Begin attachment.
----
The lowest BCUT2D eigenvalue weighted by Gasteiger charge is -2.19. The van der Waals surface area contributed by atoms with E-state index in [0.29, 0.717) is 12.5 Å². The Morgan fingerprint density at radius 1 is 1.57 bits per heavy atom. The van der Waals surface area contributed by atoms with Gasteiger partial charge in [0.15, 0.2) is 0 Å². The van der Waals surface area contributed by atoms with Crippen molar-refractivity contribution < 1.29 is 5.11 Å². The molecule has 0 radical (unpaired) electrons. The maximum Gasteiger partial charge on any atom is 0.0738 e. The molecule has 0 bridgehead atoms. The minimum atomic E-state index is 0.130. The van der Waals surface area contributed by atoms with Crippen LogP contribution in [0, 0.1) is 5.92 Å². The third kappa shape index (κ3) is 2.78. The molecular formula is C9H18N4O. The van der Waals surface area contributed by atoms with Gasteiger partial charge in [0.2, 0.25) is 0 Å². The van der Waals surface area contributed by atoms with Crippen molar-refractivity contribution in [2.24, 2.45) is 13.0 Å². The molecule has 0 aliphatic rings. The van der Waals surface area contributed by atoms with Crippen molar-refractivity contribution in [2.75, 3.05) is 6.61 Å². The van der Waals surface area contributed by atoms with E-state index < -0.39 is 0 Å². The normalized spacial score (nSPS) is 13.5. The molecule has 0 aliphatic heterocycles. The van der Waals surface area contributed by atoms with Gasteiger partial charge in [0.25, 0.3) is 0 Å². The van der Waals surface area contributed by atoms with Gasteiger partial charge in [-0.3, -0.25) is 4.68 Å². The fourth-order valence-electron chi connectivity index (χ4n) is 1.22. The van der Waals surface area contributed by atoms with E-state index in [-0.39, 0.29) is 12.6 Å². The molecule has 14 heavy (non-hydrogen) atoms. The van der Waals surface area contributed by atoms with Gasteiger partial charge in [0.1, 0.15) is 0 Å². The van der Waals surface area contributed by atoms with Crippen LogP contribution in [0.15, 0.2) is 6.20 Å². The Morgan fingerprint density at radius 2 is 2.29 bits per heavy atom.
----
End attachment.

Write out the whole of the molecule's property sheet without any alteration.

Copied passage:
The lowest BCUT2D eigenvalue weighted by Gasteiger charge is -2.19. The van der Waals surface area contributed by atoms with E-state index in [0.29, 0.717) is 12.5 Å². The Morgan fingerprint density at radius 1 is 1.57 bits per heavy atom. The van der Waals surface area contributed by atoms with Gasteiger partial charge in [0.15, 0.2) is 0 Å². The van der Waals surface area contributed by atoms with Crippen molar-refractivity contribution < 1.29 is 5.11 Å². The molecule has 0 radical (unpaired) electrons. The maximum Gasteiger partial charge on any atom is 0.0738 e. The molecule has 0 bridgehead atoms. The minimum atomic E-state index is 0.130. The van der Waals surface area contributed by atoms with Crippen LogP contribution in [0, 0.1) is 5.92 Å². The third kappa shape index (κ3) is 2.78. The molecular formula is C9H18N4O. The van der Waals surface area contributed by atoms with Gasteiger partial charge in [0.2, 0.25) is 0 Å². The van der Waals surface area contributed by atoms with Crippen molar-refractivity contribution in [2.24, 2.45) is 13.0 Å². The molecule has 0 aliphatic rings. The van der Waals surface area contributed by atoms with Crippen molar-refractivity contribution in [2.75, 3.05) is 6.61 Å². The van der Waals surface area contributed by atoms with E-state index < -0.39 is 0 Å². The normalized spacial score (nSPS) is 13.5. The molecule has 0 aliphatic heterocycles. The van der Waals surface area contributed by atoms with Gasteiger partial charge in [0.25, 0.3) is 0 Å². The van der Waals surface area contributed by atoms with Gasteiger partial charge in [-0.3, -0.25) is 4.68 Å². The fourth-order valence-electron chi connectivity index (χ4n) is 1.22. The van der Waals surface area contributed by atoms with E-state index in [-0.39, 0.29) is 12.6 Å². The molecule has 14 heavy (non-hydrogen) atoms. The van der Waals surface area contributed by atoms with Gasteiger partial charge in [0.1, 0.15) is 0 Å². The van der Waals surface area contributed by atoms with Crippen LogP contribution in [0.15, 0.2) is 6.20 Å². The Morgan fingerprint density at radius 2 is 2.29 bits per heavy atom.